Well, okay, even that's just the case because the Donato's near me has the worst service possible. Maybe I'd remember to include Donato's in my list of big pizza joints if they didn't suck all the time.

As I was say, I tend to find Papa John's pizza to be the most appetizing of the big three. Pizza Hut has always been too greasy for my tastes -- my hands, plate, napkin, box, table, chair, and carpets always end up covered in a thin layer of grease after eating Pizza Hut (and only some of that is hyperbole). Meanwhile there's something about the taste of Dominos that is just... okay. Like, it's pizza sure, but it's very middle of the road, almost bland, pizza. In a choice between the big three, Dominos is last (and, honestly, I might just order Donato's instead, crappy service and all).

Papa John's pizza, though, has a fluffiness to the crust I like, and their pizza sauce has a robustness to it I enjoy. Their pepperoni is spicy and flavorful, and I enjoy pairing it with mushrooms for those times I get a two-topping. I recognize I'm in the minority, as many online commentators will write screeds about the awfulness of Papa John's food, but I rather the pizza, at a minimum.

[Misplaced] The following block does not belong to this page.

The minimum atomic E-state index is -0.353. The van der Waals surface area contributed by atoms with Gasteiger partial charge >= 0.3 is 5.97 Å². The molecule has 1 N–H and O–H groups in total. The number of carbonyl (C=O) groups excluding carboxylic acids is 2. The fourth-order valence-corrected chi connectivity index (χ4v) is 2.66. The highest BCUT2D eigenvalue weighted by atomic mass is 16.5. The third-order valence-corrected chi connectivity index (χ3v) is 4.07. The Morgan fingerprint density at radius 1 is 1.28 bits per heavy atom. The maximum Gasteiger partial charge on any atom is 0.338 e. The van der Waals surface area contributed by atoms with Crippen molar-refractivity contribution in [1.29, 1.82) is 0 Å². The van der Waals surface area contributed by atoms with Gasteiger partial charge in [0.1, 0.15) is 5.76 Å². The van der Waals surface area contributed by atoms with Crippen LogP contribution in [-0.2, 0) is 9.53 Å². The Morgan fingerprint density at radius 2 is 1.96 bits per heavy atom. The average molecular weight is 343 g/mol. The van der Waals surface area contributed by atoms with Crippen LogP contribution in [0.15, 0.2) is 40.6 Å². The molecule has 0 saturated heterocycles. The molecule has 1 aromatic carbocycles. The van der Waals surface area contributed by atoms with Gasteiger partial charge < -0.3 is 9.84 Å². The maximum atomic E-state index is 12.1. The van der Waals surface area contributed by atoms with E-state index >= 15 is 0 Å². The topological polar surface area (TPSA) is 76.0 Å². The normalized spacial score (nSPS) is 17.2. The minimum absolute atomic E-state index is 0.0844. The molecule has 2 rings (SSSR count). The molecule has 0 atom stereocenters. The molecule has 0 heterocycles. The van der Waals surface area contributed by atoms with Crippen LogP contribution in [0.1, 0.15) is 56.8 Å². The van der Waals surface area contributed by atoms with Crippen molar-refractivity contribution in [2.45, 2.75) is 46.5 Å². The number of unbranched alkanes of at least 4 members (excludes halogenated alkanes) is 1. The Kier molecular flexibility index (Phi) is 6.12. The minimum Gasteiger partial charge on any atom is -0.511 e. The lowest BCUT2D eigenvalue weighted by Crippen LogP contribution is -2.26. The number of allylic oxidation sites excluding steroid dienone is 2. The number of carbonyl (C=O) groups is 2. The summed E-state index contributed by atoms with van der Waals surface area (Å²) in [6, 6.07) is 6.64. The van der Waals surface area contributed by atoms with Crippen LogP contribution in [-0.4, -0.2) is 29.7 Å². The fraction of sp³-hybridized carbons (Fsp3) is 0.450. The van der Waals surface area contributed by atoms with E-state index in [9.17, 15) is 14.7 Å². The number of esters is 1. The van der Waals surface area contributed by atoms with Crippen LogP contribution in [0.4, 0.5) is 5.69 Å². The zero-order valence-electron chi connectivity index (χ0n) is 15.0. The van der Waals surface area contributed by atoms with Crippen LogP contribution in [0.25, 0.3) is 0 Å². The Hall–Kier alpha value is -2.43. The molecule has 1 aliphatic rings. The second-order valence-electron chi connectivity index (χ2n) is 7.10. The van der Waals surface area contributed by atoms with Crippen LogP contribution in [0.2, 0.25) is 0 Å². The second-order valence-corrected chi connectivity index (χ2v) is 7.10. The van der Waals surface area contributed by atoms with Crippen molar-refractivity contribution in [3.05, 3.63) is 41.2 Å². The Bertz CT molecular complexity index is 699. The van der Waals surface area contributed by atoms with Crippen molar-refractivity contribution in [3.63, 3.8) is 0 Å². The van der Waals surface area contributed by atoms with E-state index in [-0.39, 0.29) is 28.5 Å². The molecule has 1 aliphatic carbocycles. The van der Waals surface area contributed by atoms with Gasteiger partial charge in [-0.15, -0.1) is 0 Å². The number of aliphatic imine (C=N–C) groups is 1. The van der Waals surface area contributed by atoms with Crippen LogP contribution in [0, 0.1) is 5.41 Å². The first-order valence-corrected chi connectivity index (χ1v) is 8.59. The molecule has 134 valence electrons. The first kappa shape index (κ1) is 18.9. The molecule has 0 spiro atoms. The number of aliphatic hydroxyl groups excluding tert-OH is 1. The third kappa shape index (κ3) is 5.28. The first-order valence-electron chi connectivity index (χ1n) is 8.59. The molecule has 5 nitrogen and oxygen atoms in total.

Actually ordering from them now, though... that's a different matter. It's weird to me that we have this divide in the United States over the NFL players and their desire to take a knee in protest (over system racism) during the National Anthem. I am, of course, ultra-liberal and a hardcore Democrat, so right off the bat it's already clear I'm going to be all for free speech in all forms. If someone wants to do something, say something, whether it makes them look good or not, that's on them. I actually happen to think them taking a knee is a very appropriate form of expression.